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Will NCAA Transformation Committee be able to cure what ails college sports?

Committee is exploring the many issues that are vexing college athletics. These days, that’s a lot to bite off

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Signage at the headquarters of the NCAA is viewed in Indianapolis, March 12, 2020.

Signage at the headquarters of the NCAA is viewed in Indianapolis, March 12, 2020.

Michael Conroy, Associated Press

Given the state of college football (it’s a steaming hot mess), you might be asking yourself this (completely understandable) question:

Why do we still need the NCAA?

What do those crusty old NCAA officials do anyway now that they can’t sanction a school for providing snacks to a hungry athlete or because an assistant coach got his picture taken with a recruit at the wrong time of year? Where’s the fun in that?

Anyway, the NCAA’s role — at least in football — has been diminished to say the least.

The NCAA does not own or operate the College Football Playoff; the playoff belongs to the 10 conferences, with the five most prestigious conferences possessing most of the power, which they wield to lord over the other half of the kingdom.

The NCAA does not sell broadcast rights; the conferences do that for themselves, creating their own deals.

The NCAA is supposed to be the central government of college sports, making decisions that are for the greater good of the game; they have abdicated that role. Nobody is in charge and conferences have taken matters into their own hands, looking out only for their own interests.

The NCAA should create sensible rules and enforce them in a clear, orderly way; football (as well as the other sports) is in a state of chaos after a blitz of drastic new rule changes that caught everyone off guard and which nobody understands completely — NIL, the transfer portal, constant disruptive conference realignments that are nothing more than hostile takeovers.

Well, those glacially slow, stubborn NCAA officials — the guys who took decades just to reinvent and adopt playoffs — finally recognized they are behind the times and decided to join the 21st century. In an act of self-preservation, they created the Transformation Committee to adapt and modernize their governance of college sports, or what’s left of it. As the NCAA itself put it, the committee’s purpose is to “represent an important and appropriate first step toward transforming Division I athletics and better supporting the sustainability of college sports.”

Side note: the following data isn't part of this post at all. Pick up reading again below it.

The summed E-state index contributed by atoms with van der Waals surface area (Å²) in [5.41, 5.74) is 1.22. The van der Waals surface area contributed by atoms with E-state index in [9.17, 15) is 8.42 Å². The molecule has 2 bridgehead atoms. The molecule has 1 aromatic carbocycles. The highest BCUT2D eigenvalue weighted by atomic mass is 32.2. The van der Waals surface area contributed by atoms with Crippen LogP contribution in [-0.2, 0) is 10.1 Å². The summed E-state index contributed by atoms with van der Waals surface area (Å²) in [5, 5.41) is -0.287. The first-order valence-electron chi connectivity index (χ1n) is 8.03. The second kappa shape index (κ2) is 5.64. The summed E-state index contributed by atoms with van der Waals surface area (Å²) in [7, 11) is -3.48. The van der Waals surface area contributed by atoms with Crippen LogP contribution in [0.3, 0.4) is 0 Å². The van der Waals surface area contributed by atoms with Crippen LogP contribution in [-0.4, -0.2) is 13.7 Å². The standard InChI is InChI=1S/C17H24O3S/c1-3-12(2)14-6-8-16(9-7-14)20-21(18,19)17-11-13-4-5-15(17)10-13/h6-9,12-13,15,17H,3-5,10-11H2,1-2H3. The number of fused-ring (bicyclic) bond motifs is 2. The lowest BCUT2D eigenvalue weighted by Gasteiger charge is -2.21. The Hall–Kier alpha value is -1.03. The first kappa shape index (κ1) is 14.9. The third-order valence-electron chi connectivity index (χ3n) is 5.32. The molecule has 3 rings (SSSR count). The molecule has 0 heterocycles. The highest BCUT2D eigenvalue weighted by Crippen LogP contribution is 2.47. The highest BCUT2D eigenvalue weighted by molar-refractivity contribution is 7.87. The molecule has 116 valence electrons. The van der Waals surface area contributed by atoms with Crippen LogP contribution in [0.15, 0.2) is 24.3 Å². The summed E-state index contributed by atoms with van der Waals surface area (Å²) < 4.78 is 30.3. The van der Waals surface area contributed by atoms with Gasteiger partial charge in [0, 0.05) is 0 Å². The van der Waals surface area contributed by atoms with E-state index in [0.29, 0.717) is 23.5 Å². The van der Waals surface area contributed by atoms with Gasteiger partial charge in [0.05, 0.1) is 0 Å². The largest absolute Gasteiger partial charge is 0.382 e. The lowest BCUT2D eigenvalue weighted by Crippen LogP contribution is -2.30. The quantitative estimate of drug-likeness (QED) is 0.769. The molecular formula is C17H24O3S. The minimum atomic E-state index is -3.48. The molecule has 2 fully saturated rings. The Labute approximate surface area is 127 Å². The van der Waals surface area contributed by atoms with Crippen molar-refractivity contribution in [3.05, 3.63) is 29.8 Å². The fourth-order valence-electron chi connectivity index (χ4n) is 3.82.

And to save their fannies. Can the NCAA become relevant again and restore some order in college sports?

The committee proposed a number of changes in the spring. The NCAA announced last month that the Division I council “endorsed several recommendations” made by the Transformation Committee. Those recommendations will be voted on by the board of directors this month.

Among other things, the NCAA said if the recommendations are approved, schools would be allowed to support athletes “in a variety of ways without asking for waivers, including providing support needed for a student-athlete’s personal health, safety and well-being; paying for items to support a student’s academic pursuits; purchasing insurance … and funding participation in elite-level training, tryouts and competition.”

The council also endorsed a change in the rules that prohibit athletes from transferring more than once (which sounds like they’re throwing gas on the fire instead of bringing it under control) and to restrict the use of the transfer portal to “entry windows,” or certain periods of time during the year.

There was no mention of how the council felt about other proposals that had been presented by the committee as reported by Sports Illustrated — eliminating scholarship caps on nonrevenue sports that offer only partial scholarships; removing limits on the number of coaches per team; and expanding direct payments from the school to athletes.

For decades, players, coaches and schools tried to break free of the NCAA’s often-unfair, iron-fisted hold on the game; now that they’ve got it, they’re running amok with their newly won freedom. They have taken things too far. The NCAA does not look like it is doing enough to rein things in with the current proposals, especially relating to NIL, which stands for name, image and likeness, issues.

“I think we’re in a really precarious place,” said Iowa’s longtime football coach, Kirk Ferentz, during the recent Big Ten media day. “There’s just a lot of vagueness, a lot of uncertainty. We really don’t have a firm structure. We don’t have a basic set of operating rules. I don’t think anybody right now can really explain the NIL (name, image and likeness policy) in detail, what you can and what you can’t do. I know you can’t entice recruits, but it sure seems like maybe that’s going on a little bit. There’s just a lack of overall clarity.

“ … We need some intervention, and then my bigger concern is: Who’s going to do it, right? Where’s it going to come from? Where’s that leadership going to come from …?”

Probably not the NCAA.


The Cotton Bowl logo is displayed before the Cotton Bowl Friday, Dec. 31, 2021, in Arlington, Texas.

Michael Ainsworth, Associated Press